January 1, 2009 High risk pregnancy specialists designed a fetal monitoring device that tracks a baby's position and movement in the womb, as well as baby and mother heart rates. The device is capable of collecting data for up to 24 hours and is portable and wearable--about the size of a mobile phone. It uses five electrodes placed around the mother's stomach that enable it to detect electrical signals. Specially designed software then separates mother and baby heartbeats. The data is stored on a USB that doctors can access at any computer--allowing them to note any signs of danger early on.
Every mother-to-be wants to deliver a healthy baby, and doctors use large ultrasound monitors to check the health of unborn babies. Now, a new cell phone sized device keeps watch on unborn babies around the clock.
Whether you're an experienced mom who can look back at pregnancy and smile or a new mother-to-be, all women want to deliver a healthy baby.
OBGYN doctors often use ultrasound to monitor a baby's heart rate and look for any signs of danger, but it's not a perfect technology. For high-risk pregnancies, specialists want to monitor the baby more closely.
"It doesn't tell you very much about fetal movement, it doesn't tell you anything about maternal well-being and it doesn't monitor the uterus," said Ahmet Baschat, M.D., a high risk pregnancy specialist at University of Maryland Medical Center in Baltimore, Md.
The new device monitors both mother and baby's heart rates, detects a baby's position and movement and monitors uterus contractions -- all in one hand-held, portable, wearable device.
"It's much more convenient," Dr. Baschat said. "You can carry it under your clothes. You can have the device hanging in a belt just like a mobile phone."
Five electrodes placed on the mother's belly pick up electrical signals just like an EKG for heart monitoring. The monitor stores the information on a USB device that doctors can read off any computer. The monitor can spot danger signs earlier, giving doctors time to intervene and help save lives.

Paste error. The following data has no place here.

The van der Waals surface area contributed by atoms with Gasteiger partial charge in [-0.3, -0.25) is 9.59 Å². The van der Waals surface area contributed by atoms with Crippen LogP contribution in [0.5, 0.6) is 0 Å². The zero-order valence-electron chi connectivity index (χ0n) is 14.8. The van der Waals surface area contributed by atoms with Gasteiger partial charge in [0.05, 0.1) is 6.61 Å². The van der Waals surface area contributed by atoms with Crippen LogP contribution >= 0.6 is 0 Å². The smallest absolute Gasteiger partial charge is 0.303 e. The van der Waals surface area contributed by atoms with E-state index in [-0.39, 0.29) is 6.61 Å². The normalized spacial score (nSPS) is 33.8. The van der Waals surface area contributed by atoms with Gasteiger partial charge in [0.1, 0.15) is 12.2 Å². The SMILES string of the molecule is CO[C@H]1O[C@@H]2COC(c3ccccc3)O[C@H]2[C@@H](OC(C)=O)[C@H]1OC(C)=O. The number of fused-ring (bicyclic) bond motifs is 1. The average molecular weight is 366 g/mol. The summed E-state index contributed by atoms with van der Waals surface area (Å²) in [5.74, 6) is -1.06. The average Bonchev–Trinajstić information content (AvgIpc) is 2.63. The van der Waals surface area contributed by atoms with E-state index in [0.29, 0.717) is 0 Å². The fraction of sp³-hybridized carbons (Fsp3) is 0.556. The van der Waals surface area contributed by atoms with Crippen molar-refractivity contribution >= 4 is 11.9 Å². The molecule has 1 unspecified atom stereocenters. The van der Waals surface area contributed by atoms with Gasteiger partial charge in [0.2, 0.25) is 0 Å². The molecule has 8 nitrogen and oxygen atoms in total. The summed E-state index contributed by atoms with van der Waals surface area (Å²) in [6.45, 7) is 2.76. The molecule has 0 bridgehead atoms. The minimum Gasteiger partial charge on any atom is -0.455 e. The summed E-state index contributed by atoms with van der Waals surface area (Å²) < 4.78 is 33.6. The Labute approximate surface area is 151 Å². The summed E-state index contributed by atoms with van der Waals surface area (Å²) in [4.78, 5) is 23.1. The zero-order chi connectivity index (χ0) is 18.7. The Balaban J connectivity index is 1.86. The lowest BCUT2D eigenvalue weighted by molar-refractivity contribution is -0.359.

"That's ultimately the hope, that you will detect problems before they lead to irreversible change in the baby," Dr. Baschat said.
The monitor can be worn for an extended amount of time. Its portability makes getting around easier for impatient moms-to-be. In the future, doctors intend to use the monitor for home use to wirelessly transmit health information on mother and baby to doctors' offices.
WHAT IS ULTRASOUND? Sound is a pressure wave that causes the air around it to vibrate. The rate at which these fluctuations occur determines a sound wave's frequency. The human ear has an impressively broad range of sound frequencies that it can hear -- everything from a whisper to the roar of a jet engine -- but ultrasound uses such high frequencies (between 1 and 5 megahertz) that the fluctuations in the pressure wave are too fast for us to detect. Ultrasound uses principles similar to RADAR and SONAR, except that the medium doing the reflecting is the human body. Ultrasound machines transmit high-frequency sound pulses into the body using a probe. The sound waves travel through the body and bounce off any boundaries, such as between fluid and soft tissue, tissue and bone. Some of the sound waves are reflected back to the probe, while others travel further through until they bounce off another boundary. All the reflected waves are recorded by the machine, which then calculates the distance each sound wave traveled based on how long it took the sound wave's echo to return. This data is used to form a two-dimensional image based on the distances and intensities of those echoes.
ABOUT PREEMIE BRAIN DAMAGE: Roughly half of premature births show subtle abnormalities in the brain that may be linked to later developmental problems. Yet it is often difficult to spot this damage early with traditional ultrasound; often problems don't become apparent until around 10 months of age. The possible causes of brain damage in premature infants are not fully established, but include infection stemming from the wall of the uterus or placenta; the inability of an immature cardiovascular system to pump enough oxygen-rich blood to the brain; and an inflammatory response at birth. The Monica AN24provides the kind of data that helps doctors spot danger signs earlier, allowing them to respond quickly when necessary.
Editor's Note: This article is not intended to provide medical advice, diagnosis or treatment.